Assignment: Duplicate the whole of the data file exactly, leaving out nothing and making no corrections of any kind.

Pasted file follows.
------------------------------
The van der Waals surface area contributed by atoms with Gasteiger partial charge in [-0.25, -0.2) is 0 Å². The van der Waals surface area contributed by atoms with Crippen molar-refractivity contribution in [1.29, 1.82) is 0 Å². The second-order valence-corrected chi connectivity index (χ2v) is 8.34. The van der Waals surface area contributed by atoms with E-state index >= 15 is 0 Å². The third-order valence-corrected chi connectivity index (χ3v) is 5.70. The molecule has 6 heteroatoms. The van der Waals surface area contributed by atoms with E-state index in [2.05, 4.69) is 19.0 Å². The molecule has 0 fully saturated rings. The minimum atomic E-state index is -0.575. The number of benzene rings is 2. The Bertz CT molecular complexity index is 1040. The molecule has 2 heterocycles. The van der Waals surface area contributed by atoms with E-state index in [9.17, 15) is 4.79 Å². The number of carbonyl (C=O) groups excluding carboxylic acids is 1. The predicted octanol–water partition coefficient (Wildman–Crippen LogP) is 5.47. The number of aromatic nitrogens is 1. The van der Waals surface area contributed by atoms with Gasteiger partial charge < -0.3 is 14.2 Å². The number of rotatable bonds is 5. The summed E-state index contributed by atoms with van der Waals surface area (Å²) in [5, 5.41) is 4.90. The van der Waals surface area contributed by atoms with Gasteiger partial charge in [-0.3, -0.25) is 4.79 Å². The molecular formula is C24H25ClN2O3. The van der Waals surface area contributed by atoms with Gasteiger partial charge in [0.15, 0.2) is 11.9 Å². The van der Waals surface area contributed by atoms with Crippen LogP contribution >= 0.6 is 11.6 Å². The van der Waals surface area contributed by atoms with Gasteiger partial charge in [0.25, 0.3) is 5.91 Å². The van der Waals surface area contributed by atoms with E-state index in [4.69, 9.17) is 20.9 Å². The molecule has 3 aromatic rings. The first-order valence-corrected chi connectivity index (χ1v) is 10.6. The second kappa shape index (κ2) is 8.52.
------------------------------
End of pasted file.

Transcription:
The van der Waals surface area contributed by atoms with Gasteiger partial charge in [-0.25, -0.2) is 0 Å². The van der Waals surface area contributed by atoms with Crippen molar-refractivity contribution in [1.29, 1.82) is 0 Å². The second-order valence-corrected chi connectivity index (χ2v) is 8.34. The van der Waals surface area contributed by atoms with E-state index >= 15 is 0 Å². The third-order valence-corrected chi connectivity index (χ3v) is 5.70. The molecule has 6 heteroatoms. The van der Waals surface area contributed by atoms with E-state index in [2.05, 4.69) is 19.0 Å². The molecule has 0 fully saturated rings. The minimum atomic E-state index is -0.575. The number of benzene rings is 2. The Bertz CT molecular complexity index is 1040. The molecule has 2 heterocycles. The van der Waals surface area contributed by atoms with E-state index in [9.17, 15) is 4.79 Å². The number of carbonyl (C=O) groups excluding carboxylic acids is 1. The predicted octanol–water partition coefficient (Wildman–Crippen LogP) is 5.47. The number of aromatic nitrogens is 1. The van der Waals surface area contributed by atoms with Gasteiger partial charge < -0.3 is 14.2 Å². The number of rotatable bonds is 5. The summed E-state index contributed by atoms with van der Waals surface area (Å²) in [5, 5.41) is 4.90. The van der Waals surface area contributed by atoms with Gasteiger partial charge in [-0.3, -0.25) is 4.79 Å². The molecular formula is C24H25ClN2O3. The van der Waals surface area contributed by atoms with Gasteiger partial charge in [0.15, 0.2) is 11.9 Å². The van der Waals surface area contributed by atoms with Crippen LogP contribution >= 0.6 is 11.6 Å². The van der Waals surface area contributed by atoms with Gasteiger partial charge in [0.25, 0.3) is 5.91 Å². The van der Waals surface area contributed by atoms with E-state index in [4.69, 9.17) is 20.9 Å². The molecule has 3 aromatic rings. The first-order valence-corrected chi connectivity index (χ1v) is 10.6. The second kappa shape index (κ2) is 8.52.